The Supplemental Security Income (SSI) program awards benefits to disabled individuals with limited income and assets. Because this is a needs-based program, the Social Security Administration (SSA) calculates each applicant’s income and assets to determine whether or not they are eligible. Here’s how assets are calculated to determine eligibility:
Limits On Assets For SSI Eligibility
First, it’s important to understand the limits that the SSA has set on assets for SSI applicants. The limit is $2,000 for individuals and $3,000 for couples, so you are not eligible for benefits if the SSA finds that the value of your assets exceeds this limit.
What Assets Does the SSA Consider When Determining Eligibility?
The SSA refers to assets as “resources.” Examples of resources include:
- Bank accounts
- Stocks and bonds
- Life insurance
- Personal property
- Motor vehicles
Deemed resources are also considered assets. For example, let’s say a child is applying for SSI benefits. The SSA may consider the child’s parent’s assets when determining if the child is eligible for benefits. Then, the SSA may find that a portion of the parent’s assets should be counted as the child’s assets. This portion is a deemed resource that would affect the child’s eligibility for SSI benefits.
What Assets Are Not Included?
The SSA will not consider the value of certain assets when determining eligibility for SSI benefits. Examples of the assets that are not considered include:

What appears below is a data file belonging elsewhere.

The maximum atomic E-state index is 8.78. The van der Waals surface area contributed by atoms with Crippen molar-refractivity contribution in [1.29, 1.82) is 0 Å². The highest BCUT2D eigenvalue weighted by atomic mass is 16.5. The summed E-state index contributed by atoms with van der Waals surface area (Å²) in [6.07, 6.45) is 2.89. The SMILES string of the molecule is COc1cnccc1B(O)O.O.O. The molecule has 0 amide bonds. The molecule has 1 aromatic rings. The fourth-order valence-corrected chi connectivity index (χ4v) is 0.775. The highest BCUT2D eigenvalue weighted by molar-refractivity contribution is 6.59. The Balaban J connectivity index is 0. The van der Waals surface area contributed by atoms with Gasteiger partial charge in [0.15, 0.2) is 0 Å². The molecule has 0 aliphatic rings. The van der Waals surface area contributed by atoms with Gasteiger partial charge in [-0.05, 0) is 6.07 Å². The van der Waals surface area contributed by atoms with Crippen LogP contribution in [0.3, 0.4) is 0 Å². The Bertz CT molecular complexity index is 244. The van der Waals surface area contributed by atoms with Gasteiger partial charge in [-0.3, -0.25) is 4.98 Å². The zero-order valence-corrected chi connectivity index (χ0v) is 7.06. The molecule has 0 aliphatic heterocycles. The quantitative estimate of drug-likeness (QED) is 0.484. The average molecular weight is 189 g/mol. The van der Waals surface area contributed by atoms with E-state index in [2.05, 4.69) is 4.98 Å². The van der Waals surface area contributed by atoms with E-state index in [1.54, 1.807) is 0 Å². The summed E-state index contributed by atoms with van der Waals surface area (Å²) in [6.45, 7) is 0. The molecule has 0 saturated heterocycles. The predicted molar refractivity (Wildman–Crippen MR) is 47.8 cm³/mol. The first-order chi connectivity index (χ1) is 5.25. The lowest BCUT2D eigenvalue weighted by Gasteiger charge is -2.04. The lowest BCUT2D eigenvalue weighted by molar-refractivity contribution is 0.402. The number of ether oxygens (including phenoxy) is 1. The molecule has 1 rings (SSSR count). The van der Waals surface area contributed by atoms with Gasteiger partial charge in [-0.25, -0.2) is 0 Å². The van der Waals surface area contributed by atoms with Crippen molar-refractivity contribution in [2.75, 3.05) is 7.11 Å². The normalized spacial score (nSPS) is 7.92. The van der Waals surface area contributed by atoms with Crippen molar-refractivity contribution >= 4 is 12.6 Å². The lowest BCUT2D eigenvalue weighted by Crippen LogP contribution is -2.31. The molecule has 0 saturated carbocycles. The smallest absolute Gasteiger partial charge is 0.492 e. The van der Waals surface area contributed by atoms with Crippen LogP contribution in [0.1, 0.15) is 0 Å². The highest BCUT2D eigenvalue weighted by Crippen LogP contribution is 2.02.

- The home the applicant lives in
- Household goods
- Personal items such as engagement and wedding rings
- Burial funds
- Life insurance policies valued at less than $1,500
- One vehicle
- Scholarships, fellowships, grants, or gifts
- ABLE accounts up to $100,000
- Retroactive disability benefits
The SSA does not factor in the value of these resources when determining whether or not you are eligible for benefits.
What Should You Do If You’re Over the Limit?
If the value of your assets is over the SSI limit, you are not eligible for SSI benefits. Many people who are in this situation choose to sell certain assets that put them over the limit. If you sell resources to ensure you fall below the SSI limit, you may qualify for benefits after the sale has been made. However, you will not qualify unless you sold the resources for what they were actually worth.
Are you applying for SSI benefits? Let the attorneys at Armstrong & Vaught, P.L.C. help. Our attorneys will stand by your side from the start to the finish to ensure the application process is as simple and stress-free as possible. Call us at (918) 582-2500 or toll-free at (800) 722-8880 or complete the simple form below for a free consultation with a skilled attorney.